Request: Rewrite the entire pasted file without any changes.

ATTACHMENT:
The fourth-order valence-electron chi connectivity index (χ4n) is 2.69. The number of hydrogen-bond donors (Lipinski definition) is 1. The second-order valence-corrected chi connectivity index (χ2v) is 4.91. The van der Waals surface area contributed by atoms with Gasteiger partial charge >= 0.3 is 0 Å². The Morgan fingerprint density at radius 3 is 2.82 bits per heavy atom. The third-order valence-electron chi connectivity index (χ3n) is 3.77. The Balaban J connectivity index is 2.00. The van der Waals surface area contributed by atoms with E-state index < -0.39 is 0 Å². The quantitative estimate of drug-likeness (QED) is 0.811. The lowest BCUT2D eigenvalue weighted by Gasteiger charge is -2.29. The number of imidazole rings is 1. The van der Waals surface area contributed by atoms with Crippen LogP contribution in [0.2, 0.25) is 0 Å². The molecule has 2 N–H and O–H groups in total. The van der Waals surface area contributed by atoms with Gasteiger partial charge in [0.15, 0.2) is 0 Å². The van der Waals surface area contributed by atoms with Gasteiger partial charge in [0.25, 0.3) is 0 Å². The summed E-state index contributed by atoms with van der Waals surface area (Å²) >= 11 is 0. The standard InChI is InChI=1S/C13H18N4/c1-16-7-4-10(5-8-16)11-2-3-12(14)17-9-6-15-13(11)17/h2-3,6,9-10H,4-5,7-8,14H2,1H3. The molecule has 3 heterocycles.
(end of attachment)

The fourth-order valence-electron chi connectivity index (χ4n) is 2.69. The number of hydrogen-bond donors (Lipinski definition) is 1. The second-order valence-corrected chi connectivity index (χ2v) is 4.91. The van der Waals surface area contributed by atoms with Gasteiger partial charge >= 0.3 is 0 Å². The Morgan fingerprint density at radius 3 is 2.82 bits per heavy atom. The third-order valence-electron chi connectivity index (χ3n) is 3.77. The Balaban J connectivity index is 2.00. The van der Waals surface area contributed by atoms with E-state index < -0.39 is 0 Å². The quantitative estimate of drug-likeness (QED) is 0.811. The lowest BCUT2D eigenvalue weighted by Gasteiger charge is -2.29. The number of imidazole rings is 1. The van der Waals surface area contributed by atoms with Crippen LogP contribution in [0.2, 0.25) is 0 Å². The molecule has 2 N–H and O–H groups in total. The van der Waals surface area contributed by atoms with Gasteiger partial charge in [0.15, 0.2) is 0 Å². The van der Waals surface area contributed by atoms with Gasteiger partial charge in [0.25, 0.3) is 0 Å². The summed E-state index contributed by atoms with van der Waals surface area (Å²) >= 11 is 0. The standard InChI is InChI=1S/C13H18N4/c1-16-7-4-10(5-8-16)11-2-3-12(14)17-9-6-15-13(11)17/h2-3,6,9-10H,4-5,7-8,14H2,1H3. The molecule has 3 heterocycles.